Ali’s eldest son, Hasan, who was uninterested in politics, rejected the Caliphate, and Muawiyah claimed the position, moving the capital to Damascus, Syria and ending the debate over succession. The Umayyad dynasty went on to rule for a century, expanding the empire as far east as present-day Pakistan and as far west as Morocco, even taking control of Spain in 711. The Umayyads consolidated Islamic rule over what we know today as the traditional center of the Islamic world as seen in the map above: North Africa, the Middle East, and Central Asia. The Caliphate itself existed (with varying degrees of power) as a secular authority in the Islamic world until 1924, ending only when Ataturk abolished it as part of the secularization of Turkey.
The Shia, meanwhile, rejected the authority of the new Caliph, claiming that Muawiyah and the Umayyads were usurpers. They believed that membership in the Hashemite line — in particular descent through Ali and Fatima — should be the basis of authority within Islam. Ali’s younger son, Husayn, gained a following in what is now Iraq, becoming popular with recent Persian and other Central Asian converts to Islam, who felt that the Umayyad Caliphate was treating non-Arabs as second-class citizens. A second civil war erupted as Husayn finally acted, pressing his claim to the Caliphate and leading a rebellion against the Umayyads.
Husayn’s small force faced the Umayyad army at Karbala, in what is now Iraq. Woefully outnumbered, he was killed along with all of his followers; his infant son died later, ending the Hashemite claim to the Caliphate. The Shia, however, did not disappear, but evolved into an oppositional movement within Islam, with its own leaders, doctrines, and ceremonies.
The deaths of Ali and Husayn came to be central parts of Shia spiritual life — the Shia have come to see both men as divinely inspired martyrs who died defending the true faith of Islam rather than victims of a struggle for political power. Shia faith has a deep regard for martyrdom, and has incorporated mourning rituals, “passion play” theatrical reenactments and processions, and other passionate, demonstrative traditions that are absent from Sunni practice.
Perhaps even more importantly, the Shia and Sunni traditions disagree strongly on two related matters: the question of divinity in the succession from Muhammad and the role of the clergy in the practice of Islam. While the Sunni believe that all humans, past and present, have had the same relationship to God, the Shia hold that Ali and the eleven leaders of the Shia faith who followed him — the twelve Imams — were divinely inspired and infallible in their judgements. The Twelfth Imam is believed not to have died, but to have passed into “occultation,” to return someday as the “Mahdi” or guided one, to lead a perfected Islamic society.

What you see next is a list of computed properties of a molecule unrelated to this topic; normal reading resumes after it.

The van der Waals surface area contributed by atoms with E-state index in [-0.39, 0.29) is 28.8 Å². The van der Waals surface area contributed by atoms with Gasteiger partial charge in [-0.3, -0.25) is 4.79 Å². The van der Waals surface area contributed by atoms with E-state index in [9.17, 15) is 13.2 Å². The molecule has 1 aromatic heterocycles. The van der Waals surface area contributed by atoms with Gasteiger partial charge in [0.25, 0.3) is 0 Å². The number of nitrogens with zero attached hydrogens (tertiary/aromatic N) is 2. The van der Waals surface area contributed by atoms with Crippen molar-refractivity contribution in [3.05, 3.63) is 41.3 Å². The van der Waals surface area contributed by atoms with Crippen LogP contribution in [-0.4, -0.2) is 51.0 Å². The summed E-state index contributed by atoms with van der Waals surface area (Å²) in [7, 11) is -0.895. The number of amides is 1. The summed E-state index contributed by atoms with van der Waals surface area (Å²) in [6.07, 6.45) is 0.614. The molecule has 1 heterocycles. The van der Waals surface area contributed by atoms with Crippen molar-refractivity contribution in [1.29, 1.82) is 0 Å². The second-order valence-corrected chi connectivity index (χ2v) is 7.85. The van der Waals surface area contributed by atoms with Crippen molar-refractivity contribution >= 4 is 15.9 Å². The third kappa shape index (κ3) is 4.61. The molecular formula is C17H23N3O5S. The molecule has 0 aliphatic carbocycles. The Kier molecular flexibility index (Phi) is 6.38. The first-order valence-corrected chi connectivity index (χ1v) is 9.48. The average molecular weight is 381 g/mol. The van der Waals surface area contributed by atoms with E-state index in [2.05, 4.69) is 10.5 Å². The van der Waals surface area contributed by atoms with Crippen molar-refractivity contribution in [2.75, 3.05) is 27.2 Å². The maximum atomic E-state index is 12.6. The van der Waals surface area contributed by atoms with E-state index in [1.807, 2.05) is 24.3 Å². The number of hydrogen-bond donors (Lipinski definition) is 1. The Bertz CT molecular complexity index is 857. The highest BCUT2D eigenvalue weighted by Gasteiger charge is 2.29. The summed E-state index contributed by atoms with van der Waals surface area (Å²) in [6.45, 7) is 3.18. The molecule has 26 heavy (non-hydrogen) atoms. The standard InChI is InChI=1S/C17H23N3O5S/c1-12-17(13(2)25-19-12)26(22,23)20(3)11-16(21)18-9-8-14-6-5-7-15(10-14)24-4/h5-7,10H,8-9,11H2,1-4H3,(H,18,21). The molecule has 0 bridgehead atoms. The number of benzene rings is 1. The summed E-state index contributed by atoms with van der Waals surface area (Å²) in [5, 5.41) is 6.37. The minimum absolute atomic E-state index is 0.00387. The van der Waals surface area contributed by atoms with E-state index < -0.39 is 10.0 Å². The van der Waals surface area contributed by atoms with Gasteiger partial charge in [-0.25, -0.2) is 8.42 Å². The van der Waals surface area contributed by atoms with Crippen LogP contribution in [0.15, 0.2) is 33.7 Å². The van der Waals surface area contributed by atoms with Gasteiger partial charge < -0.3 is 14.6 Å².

Most Shia — including the large Iranian Shia population — recognize the twelve Imams, and are thus referred to as “Twelvers” (minority branches of the Shia traditions only recognize the line up to the Fifth or Seventh Imams). The Imams are treated as saints, and their tombs have become pilgrimage sites. Given the messianic belief in the return of the Twelfth Imam, a hierarchical organization of clerics (which some historians have compared in structure to the Catholic Church) grew up to manage Islam until his return; these clerics are themselves understood to hold an elevated spiritual status.
This is in distinct opposition to the Sunni tradition, in which the “ulema” (clerics) function simply as prayer leaders and legal interpreters, recognized only for their learning and expertise in jurisprudence. Furthermore, the Sunni strictly oppose the “saintly” role the Imams play in Shia faith, since in Sunni interpretation this is equivalent to the elevation of humans to godly status, and thus forbidden.
Some minority Shia sects have added two further “pillars” — jihad (understood generally as the duty to perform good works) and allegiance to the Imam — but most of these groups have disappeared and the associated concepts have slipped out of practice. Mainstream Shia legal belief also includes a concept known as “temporary marriage” which the Sunni see as an endorsement of extramarital affairs. Overall, however, Shia and Sunni adherents agree on the core beliefs of Islam: the Qur’an and the Five Pillars. Neither Sunni nor Shia faith has remained static — the body of Islamic jurisprudence includes a mechanism similar to legal precedent, in which new ideas can be incorporated into Islamic tradition using analogy with decisions described in the Qur’an, sunnah, or hadith.
In the twentieth century, Ayatollah Ruhollah Khomeini introduced a major innovation into Shia law, though it has only taken root in Iran. Khomeini’s concept of “velayat-e faqih” (guardianship of the jurisprudent) calls for government and civil society to be guided directly by the clergy. Put into practice following the 1979 revolution, this has resulted in Iran’s hybrid government, in which an elected parliament and president are subject to the power of a body of appointed clerical officials.